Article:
A small brewery in Maine says it plans to take on the world’s largest beer maker and its high-end portfolio over a rather apocalyptic trademark dispute.
The row started earlier this summer when Mason’s Brewing of Maine says it received a cease and desist letter claiming its “Hipster Apocalypse” IPA infringes upon Anheuser-Busch InBev-owned 10 Barrel Brewing’s “valuable trademark rights” relating to its own “Apocalypse IPA.”
According to the letter, dated from August but shared by Mason’s on Wednesday, the company’s counsel advised that 10 Barrel “cannot allow Mason’s to sell beer that capitalizes off the goodwill” the company had generated with the beer, which has been on the market since 2009. In response, Mason’s shared a brief statement on Facebook, which read in part, “The great Billy Shakespeare once opined, ‘A rose by any other name would smell as sweet.’ However, we're pretty sure Christopher Marlowe’s (globally funded mega-corp.) barristers didn't immediately take action on all uses of the word ‘Rose.’”
WHY IT MATTERS
Reached for further comment by GBH, Mason’s founder Chris Morley says the company went public with the dispute today in light of failed attempts at resolution. Namely, he says, his company initially countered 10 Barrel’s opposition by offering to enter a trademark co-existence agreement, adding his company already employs similar arrangements with two other comparably named businesses. He says he believed that such an agreement would’ve been amenable for a number of reasons, adding that Mason’s is much smaller, operates on the other side of the country from 10 Barrel, and their respective labels bear very little resemblance apart from sharing a single word (a word that is employed by a number of brewers no less).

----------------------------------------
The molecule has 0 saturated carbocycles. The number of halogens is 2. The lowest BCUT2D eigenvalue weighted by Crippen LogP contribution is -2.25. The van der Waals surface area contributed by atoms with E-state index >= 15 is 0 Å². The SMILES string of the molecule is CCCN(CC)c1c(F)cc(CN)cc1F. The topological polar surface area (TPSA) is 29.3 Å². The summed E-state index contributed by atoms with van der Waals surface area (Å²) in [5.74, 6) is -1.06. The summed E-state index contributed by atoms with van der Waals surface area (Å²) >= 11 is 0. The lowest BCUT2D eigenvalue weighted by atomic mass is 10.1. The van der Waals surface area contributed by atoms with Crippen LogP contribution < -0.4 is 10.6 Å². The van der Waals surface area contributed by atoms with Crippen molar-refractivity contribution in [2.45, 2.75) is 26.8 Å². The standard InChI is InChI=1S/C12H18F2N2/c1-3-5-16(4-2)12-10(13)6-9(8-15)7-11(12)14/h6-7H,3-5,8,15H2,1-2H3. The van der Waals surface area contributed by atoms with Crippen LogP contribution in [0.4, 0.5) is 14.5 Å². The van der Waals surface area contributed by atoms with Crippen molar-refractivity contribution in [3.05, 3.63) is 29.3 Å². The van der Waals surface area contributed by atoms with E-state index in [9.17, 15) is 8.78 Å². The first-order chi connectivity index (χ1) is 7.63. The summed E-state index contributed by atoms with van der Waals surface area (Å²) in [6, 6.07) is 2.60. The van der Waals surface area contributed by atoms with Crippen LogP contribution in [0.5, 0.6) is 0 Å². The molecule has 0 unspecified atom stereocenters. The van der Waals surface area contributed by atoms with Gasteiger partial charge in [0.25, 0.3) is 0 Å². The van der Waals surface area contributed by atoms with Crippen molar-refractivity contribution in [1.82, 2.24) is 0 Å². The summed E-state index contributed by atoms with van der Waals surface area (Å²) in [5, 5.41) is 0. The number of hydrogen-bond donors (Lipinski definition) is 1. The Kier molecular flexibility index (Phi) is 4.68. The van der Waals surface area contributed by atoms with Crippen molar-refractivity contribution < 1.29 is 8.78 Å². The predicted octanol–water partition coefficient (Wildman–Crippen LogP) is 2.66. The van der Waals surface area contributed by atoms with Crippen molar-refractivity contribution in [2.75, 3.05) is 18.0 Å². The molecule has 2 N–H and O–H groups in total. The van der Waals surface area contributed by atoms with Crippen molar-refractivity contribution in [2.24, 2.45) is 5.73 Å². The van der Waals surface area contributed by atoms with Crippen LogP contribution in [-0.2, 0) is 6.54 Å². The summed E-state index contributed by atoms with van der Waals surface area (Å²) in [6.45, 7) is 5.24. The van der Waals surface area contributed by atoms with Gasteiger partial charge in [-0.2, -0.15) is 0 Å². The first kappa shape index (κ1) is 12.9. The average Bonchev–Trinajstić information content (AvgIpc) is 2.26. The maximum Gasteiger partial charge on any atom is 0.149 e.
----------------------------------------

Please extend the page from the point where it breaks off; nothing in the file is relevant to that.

“We asked them to move forward with that and they declined and wanted to move forward and contest the trademark,” Morley tells GBH. “They think we’re a brewery that can’t afford lawyer’s fees. But we can go for a while. I’ve got no problem.”
Indeed, Morley says he’s prepared for a “shit show” to play out. As for AB InBev, the company was not available for comment as of press time, though we will update this post with their statement if they respond. However, this isn’t the first time 10 Barrel has fought to protect its claim to the word “apocalypse.” And while Mason’s framed the dispute within the classic big beer versus small beer narrative, 10 Barrel has proven plenty protective of the mark without Goliath’s help.
Back in 2013, about a year before being acquired by AB InBev, 10 Barrel issued a similar challenge to a startup brewery called, yes, Apocalypse Brewing. In September of that year, the company gave in and changed its name to Opposition Brewing. “10 Barrel’s relentless legal attack upon us could not be met with adequate resistance,” the company wrote at the time. “In short, they successfully out-spent and out-lawyered us.”
Furthermore, interestingly enough, 10 Barrel itself was originally known as Wildfire Brewing and changed its name in 2008 after facing a similar challenge by a restaurant chain of the same name. “We’re a young company so we decided to raise the white flag,” said then co-owner Paul Cook at the time. Mason’s Brewing is a young company, too, having opened just two years ago. However, Morley says he doesn’t have the same intentions of raising the white flag as his new adversary did nearly a decade ago now.
“I will not bow down to these people,” he says.
Only one in a long series of trademark disputes taken public, usually between fellow craft brewers, it’s hard to say if the public shaming move holds much power anymore. Most fans have gotten used to, and sometimes tired of, such uproars. But this one involving AB InBev likely has a sustaining anti-corporate energy to it, even if the effect is negligible.
An AB InBev Communications Manager for The High End has responded:
"10 Barrel first used the name Apocalypse in 2009. We filed a trademark application for the name in Feb of 2014. We partnered with A-B in November of 2014 approximately 9 months later. Mason's Brewing filed for their trademark December 8, 2016. We are open to finding a way we can both co-exist and have tried to discuss with them a solution with both names in the market. That discussion is still ongoing."
In a related case, a co-existence agreement was reached with another potentially-infringing company name Apocalypse Brew Works. 10 Barrel confirms: "To answer your question about Apocalypse Brew Works, yes we do have a consent agreement filed with the trademark office."